The Free Radical and Radiation Biology Program has been around for over sixty years. It is a PhD program that trains both predoctoral and postdoctoral students in redox biology, free radical and cancer research. We currently have 8 primary and 21 secondary and adjunct faculty, all of whom are passionate about their chosen fields as well as being committed to their research, training, and mentoring of the next generation of scientists in the field.

Basic Science

This describes the program focus on redox metabolism, in particular the wide range of cellular mechanisms that it involves.


The University of Iowa is a major national research university located on a beautiful 1,900-acre campus in Iowa City in southeast Iowa, on the Iowa River. Our program has offices and labs located on the west side of campus in two buildings: B180 Medical Laboratories (ML) and in the Medical Education and Biomedical Research Facility (MERF).

We offer two programs:

1-Graduate Program in Free Radical and Radiation Biology, Ph.D. Objective

The Free Radical and Radiation Biology Program is an interdisciplinary graduate program that provides students with a fundamental grounding in Free Radical Biology and Radiation Biology. All students devise an individualized program to apply the basics of free radical biology to their research program on the fundamental mechanisms and treatment of disease. Many students direct their scholarly activities to research on some aspect of cancer. However, students have elected to focus on a wide range of human disease. Some examples are cardiovascular disease, diabetes, human toxicology, environmental science, and immunology/infectious disease. Our goal is to educate the next generation of leaders in the student’s chosen field.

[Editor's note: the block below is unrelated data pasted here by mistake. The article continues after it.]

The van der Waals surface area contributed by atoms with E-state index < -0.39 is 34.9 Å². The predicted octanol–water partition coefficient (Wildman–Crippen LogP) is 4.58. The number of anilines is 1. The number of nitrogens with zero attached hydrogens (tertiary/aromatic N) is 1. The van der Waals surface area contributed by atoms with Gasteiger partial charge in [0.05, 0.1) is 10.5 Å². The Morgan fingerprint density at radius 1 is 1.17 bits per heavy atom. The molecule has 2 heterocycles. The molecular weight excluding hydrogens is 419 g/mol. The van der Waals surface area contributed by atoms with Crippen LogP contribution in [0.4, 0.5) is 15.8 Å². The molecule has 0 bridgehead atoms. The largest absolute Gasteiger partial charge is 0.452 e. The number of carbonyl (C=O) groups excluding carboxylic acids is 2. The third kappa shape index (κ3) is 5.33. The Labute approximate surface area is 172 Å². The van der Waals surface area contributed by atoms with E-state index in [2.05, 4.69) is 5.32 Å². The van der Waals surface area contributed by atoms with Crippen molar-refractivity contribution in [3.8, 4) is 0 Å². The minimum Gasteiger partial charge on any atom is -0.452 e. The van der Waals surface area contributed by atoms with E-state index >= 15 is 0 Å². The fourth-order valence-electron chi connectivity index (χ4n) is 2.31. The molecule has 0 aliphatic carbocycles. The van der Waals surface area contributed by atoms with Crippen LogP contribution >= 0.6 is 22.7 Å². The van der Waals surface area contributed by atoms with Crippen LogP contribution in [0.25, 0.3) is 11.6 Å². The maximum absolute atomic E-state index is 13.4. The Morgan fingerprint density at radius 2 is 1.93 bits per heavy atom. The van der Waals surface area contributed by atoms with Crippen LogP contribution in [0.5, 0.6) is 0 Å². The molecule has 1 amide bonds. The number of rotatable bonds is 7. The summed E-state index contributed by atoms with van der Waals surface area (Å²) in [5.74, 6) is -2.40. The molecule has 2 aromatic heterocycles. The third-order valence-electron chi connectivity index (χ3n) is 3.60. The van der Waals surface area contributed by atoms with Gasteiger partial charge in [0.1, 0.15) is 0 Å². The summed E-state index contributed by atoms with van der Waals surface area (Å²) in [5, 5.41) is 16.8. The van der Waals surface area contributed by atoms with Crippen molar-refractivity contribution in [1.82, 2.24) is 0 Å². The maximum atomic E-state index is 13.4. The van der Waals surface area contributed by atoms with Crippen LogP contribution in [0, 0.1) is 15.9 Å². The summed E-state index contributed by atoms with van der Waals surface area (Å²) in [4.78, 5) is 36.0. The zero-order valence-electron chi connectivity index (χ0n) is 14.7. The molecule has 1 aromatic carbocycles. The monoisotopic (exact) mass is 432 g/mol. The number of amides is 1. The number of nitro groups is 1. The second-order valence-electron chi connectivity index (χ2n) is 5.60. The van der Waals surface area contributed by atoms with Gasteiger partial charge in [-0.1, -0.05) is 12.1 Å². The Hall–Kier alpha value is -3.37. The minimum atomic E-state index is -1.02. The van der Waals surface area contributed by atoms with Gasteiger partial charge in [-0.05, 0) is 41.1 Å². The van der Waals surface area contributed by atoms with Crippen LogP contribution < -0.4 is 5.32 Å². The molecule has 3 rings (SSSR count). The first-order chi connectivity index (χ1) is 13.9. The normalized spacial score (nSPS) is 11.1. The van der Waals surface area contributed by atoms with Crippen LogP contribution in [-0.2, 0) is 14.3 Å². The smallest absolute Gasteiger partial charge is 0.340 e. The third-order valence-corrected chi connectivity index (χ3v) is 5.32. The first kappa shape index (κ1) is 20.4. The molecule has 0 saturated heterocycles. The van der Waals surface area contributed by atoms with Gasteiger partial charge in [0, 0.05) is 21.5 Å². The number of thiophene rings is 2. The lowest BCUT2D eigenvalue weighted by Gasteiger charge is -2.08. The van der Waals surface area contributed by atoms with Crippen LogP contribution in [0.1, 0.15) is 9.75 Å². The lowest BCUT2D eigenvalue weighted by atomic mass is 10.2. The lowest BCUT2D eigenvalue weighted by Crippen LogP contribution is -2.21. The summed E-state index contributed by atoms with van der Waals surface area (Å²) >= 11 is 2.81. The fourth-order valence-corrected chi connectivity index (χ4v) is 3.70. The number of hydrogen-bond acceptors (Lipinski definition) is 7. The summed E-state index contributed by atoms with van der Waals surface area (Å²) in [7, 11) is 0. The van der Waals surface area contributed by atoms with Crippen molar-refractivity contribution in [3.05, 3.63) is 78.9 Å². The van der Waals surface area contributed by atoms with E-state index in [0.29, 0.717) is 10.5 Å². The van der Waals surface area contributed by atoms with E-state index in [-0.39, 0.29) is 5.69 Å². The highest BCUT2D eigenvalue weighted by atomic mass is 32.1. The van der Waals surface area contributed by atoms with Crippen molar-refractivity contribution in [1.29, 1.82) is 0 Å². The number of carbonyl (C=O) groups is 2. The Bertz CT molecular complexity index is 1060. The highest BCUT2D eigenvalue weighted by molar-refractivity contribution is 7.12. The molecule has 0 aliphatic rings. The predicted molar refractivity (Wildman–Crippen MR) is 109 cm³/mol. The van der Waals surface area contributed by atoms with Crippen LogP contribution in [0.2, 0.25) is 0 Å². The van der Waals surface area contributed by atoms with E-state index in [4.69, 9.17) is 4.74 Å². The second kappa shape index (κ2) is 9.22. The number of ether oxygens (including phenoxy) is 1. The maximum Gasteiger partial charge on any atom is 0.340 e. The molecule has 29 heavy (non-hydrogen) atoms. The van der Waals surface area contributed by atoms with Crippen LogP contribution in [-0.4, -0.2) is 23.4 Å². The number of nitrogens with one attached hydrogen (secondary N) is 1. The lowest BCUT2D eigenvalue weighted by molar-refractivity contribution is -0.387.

2-Postdoctoral Program in Free Radical and Radiation Biology:

The Free Radical and Radiation Biology Program has a formal Training Program for Postdoctoral Scholars. This program is supported by an NIH Training grant as well as individual research grants of faculty in the Program.

What does the Free Radical and Radiation Biology Program do?

The FRRBP is involved in three major activities related to radiation, free radical, and cancer biology at The University of Iowa; these are:

  1. teaching
  2. research and
  3. training

Teaching:involves the organization and presentation of courses within the FRRB Program and other graduate and undergraduate courses, teaching radiation biology to residents in Radiation Oncology and Diagnostic Radiology, to fourth year medical students, and to Nuclear Medicine and X-ray technologists.

Research: in the FRRB Program is investigating the fundamental biology of free radicals and related oxidants and antioxidants in health and disease. This includes, the role of these species in proliferative diseases, such as cancer; antitumor therapy; radiation-induced alterations in gene expression; redox regulation of transcription factor activation, oncogenes and suppressor genes; carcinogenesis; gene therapy; epigenetic effects; pathogenesis of radiation-induced normal tissue injury; cell population kinetics in normal and malignant tissues.  All of these efforts are grounded to fundamental studies on the chemistry and biochemistry of free radicals and antioxidants.

Service: involves contributing to administration within the University and guiding the structure and evolution of science in the U.S. and beyond.

What is Redox Biology?